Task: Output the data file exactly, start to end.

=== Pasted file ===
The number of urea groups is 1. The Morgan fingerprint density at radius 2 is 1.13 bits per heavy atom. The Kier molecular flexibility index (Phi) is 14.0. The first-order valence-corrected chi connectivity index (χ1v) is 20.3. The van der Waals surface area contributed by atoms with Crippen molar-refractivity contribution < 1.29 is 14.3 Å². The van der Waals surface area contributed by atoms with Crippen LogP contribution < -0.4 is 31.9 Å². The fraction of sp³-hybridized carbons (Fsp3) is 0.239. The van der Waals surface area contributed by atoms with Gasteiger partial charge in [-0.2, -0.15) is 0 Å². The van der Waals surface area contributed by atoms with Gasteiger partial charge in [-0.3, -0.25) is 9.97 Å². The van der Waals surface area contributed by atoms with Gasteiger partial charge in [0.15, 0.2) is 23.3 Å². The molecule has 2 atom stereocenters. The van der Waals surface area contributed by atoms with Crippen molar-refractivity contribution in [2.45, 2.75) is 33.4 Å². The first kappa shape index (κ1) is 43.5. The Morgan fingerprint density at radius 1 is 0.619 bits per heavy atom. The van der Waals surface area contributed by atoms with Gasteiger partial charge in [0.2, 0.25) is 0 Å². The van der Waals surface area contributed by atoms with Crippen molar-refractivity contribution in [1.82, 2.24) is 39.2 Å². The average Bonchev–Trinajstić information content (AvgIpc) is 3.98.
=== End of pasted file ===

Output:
The number of urea groups is 1. The Morgan fingerprint density at radius 2 is 1.13 bits per heavy atom. The Kier molecular flexibility index (Phi) is 14.0. The first-order valence-corrected chi connectivity index (χ1v) is 20.3. The van der Waals surface area contributed by atoms with Crippen molar-refractivity contribution < 1.29 is 14.3 Å². The van der Waals surface area contributed by atoms with Crippen LogP contribution < -0.4 is 31.9 Å². The fraction of sp³-hybridized carbons (Fsp3) is 0.239. The van der Waals surface area contributed by atoms with Gasteiger partial charge in [-0.2, -0.15) is 0 Å². The van der Waals surface area contributed by atoms with Gasteiger partial charge in [-0.3, -0.25) is 9.97 Å². The van der Waals surface area contributed by atoms with Gasteiger partial charge in [0.15, 0.2) is 23.3 Å². The molecule has 2 atom stereocenters. The van der Waals surface area contributed by atoms with Crippen molar-refractivity contribution in [2.45, 2.75) is 33.4 Å². The first kappa shape index (κ1) is 43.5. The Morgan fingerprint density at radius 1 is 0.619 bits per heavy atom. The van der Waals surface area contributed by atoms with Gasteiger partial charge in [0.2, 0.25) is 0 Å². The van der Waals surface area contributed by atoms with Crippen molar-refractivity contribution in [1.82, 2.24) is 39.2 Å². The average Bonchev–Trinajstić information content (AvgIpc) is 3.98.